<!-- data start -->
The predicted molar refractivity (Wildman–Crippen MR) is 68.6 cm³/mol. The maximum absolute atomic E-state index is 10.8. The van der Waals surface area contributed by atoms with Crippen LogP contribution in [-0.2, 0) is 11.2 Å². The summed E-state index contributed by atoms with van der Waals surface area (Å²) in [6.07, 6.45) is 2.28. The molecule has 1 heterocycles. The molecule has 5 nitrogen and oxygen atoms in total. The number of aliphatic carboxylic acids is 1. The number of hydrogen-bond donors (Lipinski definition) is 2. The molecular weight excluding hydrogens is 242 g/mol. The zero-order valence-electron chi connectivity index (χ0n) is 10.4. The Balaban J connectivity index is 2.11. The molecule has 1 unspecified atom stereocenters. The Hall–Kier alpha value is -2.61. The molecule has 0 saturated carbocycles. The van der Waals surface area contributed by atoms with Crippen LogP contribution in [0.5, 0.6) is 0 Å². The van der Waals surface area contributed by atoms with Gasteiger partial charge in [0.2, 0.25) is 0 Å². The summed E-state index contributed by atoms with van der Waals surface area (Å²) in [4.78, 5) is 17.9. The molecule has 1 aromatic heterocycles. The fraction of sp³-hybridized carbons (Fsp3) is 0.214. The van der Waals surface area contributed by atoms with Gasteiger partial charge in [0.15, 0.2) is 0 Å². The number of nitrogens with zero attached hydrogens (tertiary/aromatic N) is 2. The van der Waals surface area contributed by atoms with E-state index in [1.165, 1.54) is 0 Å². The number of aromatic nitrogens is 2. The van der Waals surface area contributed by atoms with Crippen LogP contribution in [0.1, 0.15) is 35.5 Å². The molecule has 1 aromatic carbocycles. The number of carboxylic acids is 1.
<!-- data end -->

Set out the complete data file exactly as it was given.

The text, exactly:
The predicted molar refractivity (Wildman–Crippen MR) is 68.6 cm³/mol. The maximum absolute atomic E-state index is 10.8. The van der Waals surface area contributed by atoms with Crippen LogP contribution in [-0.2, 0) is 11.2 Å². The summed E-state index contributed by atoms with van der Waals surface area (Å²) in [6.07, 6.45) is 2.28. The molecule has 1 heterocycles. The molecule has 5 nitrogen and oxygen atoms in total. The number of aliphatic carboxylic acids is 1. The number of hydrogen-bond donors (Lipinski definition) is 2. The molecular weight excluding hydrogens is 242 g/mol. The zero-order valence-electron chi connectivity index (χ0n) is 10.4. The Balaban J connectivity index is 2.11. The molecule has 1 unspecified atom stereocenters. The Hall–Kier alpha value is -2.61. The molecule has 0 saturated carbocycles. The van der Waals surface area contributed by atoms with Crippen LogP contribution in [0.5, 0.6) is 0 Å². The van der Waals surface area contributed by atoms with Gasteiger partial charge in [0.2, 0.25) is 0 Å². The summed E-state index contributed by atoms with van der Waals surface area (Å²) in [4.78, 5) is 17.9. The molecule has 1 aromatic heterocycles. The fraction of sp³-hybridized carbons (Fsp3) is 0.214. The van der Waals surface area contributed by atoms with Gasteiger partial charge in [0.15, 0.2) is 0 Å². The number of nitrogens with zero attached hydrogens (tertiary/aromatic N) is 2. The van der Waals surface area contributed by atoms with E-state index in [1.165, 1.54) is 0 Å². The number of aromatic nitrogens is 2. The van der Waals surface area contributed by atoms with Crippen LogP contribution in [0.1, 0.15) is 35.5 Å². The molecule has 1 aromatic carbocycles. The number of carboxylic acids is 1.